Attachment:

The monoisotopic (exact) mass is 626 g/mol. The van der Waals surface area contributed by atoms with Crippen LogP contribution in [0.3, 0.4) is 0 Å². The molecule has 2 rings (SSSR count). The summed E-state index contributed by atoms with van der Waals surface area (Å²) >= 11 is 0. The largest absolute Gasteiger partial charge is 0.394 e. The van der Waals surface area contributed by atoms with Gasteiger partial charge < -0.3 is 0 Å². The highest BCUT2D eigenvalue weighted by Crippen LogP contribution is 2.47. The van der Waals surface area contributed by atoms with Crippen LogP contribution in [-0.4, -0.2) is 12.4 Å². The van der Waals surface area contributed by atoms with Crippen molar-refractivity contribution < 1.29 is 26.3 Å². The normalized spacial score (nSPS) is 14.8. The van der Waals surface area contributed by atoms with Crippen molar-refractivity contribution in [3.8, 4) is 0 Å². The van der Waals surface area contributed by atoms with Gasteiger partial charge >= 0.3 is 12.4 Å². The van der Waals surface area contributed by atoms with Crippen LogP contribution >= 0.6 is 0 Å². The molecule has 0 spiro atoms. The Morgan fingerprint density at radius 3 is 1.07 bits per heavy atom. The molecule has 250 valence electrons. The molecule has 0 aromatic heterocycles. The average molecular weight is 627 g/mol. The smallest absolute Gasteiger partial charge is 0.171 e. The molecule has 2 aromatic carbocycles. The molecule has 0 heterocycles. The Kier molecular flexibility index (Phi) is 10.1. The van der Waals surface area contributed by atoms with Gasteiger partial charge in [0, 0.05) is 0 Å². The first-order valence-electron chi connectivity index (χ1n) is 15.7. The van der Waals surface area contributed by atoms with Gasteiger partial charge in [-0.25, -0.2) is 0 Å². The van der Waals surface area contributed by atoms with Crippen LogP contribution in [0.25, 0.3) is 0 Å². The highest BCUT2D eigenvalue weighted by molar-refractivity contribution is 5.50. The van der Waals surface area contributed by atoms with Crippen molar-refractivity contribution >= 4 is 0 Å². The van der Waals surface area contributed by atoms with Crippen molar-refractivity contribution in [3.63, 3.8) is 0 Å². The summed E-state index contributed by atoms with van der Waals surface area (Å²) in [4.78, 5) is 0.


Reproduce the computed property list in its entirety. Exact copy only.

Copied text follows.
The monoisotopic (exact) mass is 626 g/mol. The van der Waals surface area contributed by atoms with Crippen LogP contribution in [0.3, 0.4) is 0 Å². The molecule has 2 rings (SSSR count). The summed E-state index contributed by atoms with van der Waals surface area (Å²) >= 11 is 0. The largest absolute Gasteiger partial charge is 0.394 e. The van der Waals surface area contributed by atoms with Gasteiger partial charge < -0.3 is 0 Å². The highest BCUT2D eigenvalue weighted by Crippen LogP contribution is 2.47. The van der Waals surface area contributed by atoms with Crippen LogP contribution in [-0.4, -0.2) is 12.4 Å². The van der Waals surface area contributed by atoms with Crippen molar-refractivity contribution < 1.29 is 26.3 Å². The normalized spacial score (nSPS) is 14.8. The van der Waals surface area contributed by atoms with Crippen molar-refractivity contribution in [3.8, 4) is 0 Å². The van der Waals surface area contributed by atoms with Gasteiger partial charge >= 0.3 is 12.4 Å². The van der Waals surface area contributed by atoms with Crippen LogP contribution >= 0.6 is 0 Å². The molecule has 0 spiro atoms. The Morgan fingerprint density at radius 3 is 1.07 bits per heavy atom. The molecule has 250 valence electrons. The molecule has 0 aromatic heterocycles. The average molecular weight is 627 g/mol. The smallest absolute Gasteiger partial charge is 0.171 e. The molecule has 2 aromatic carbocycles. The molecule has 0 heterocycles. The Kier molecular flexibility index (Phi) is 10.1. The van der Waals surface area contributed by atoms with Gasteiger partial charge in [0, 0.05) is 0 Å². The first-order valence-electron chi connectivity index (χ1n) is 15.7. The van der Waals surface area contributed by atoms with Gasteiger partial charge in [-0.25, -0.2) is 0 Å². The van der Waals surface area contributed by atoms with Crippen LogP contribution in [0.25, 0.3) is 0 Å². The highest BCUT2D eigenvalue weighted by molar-refractivity contribution is 5.50. The van der Waals surface area contributed by atoms with Crippen molar-refractivity contribution >= 4 is 0 Å². The van der Waals surface area contributed by atoms with Crippen molar-refractivity contribution in [3.63, 3.8) is 0 Å². The summed E-state index contributed by atoms with van der Waals surface area (Å²) in [4.78, 5) is 0.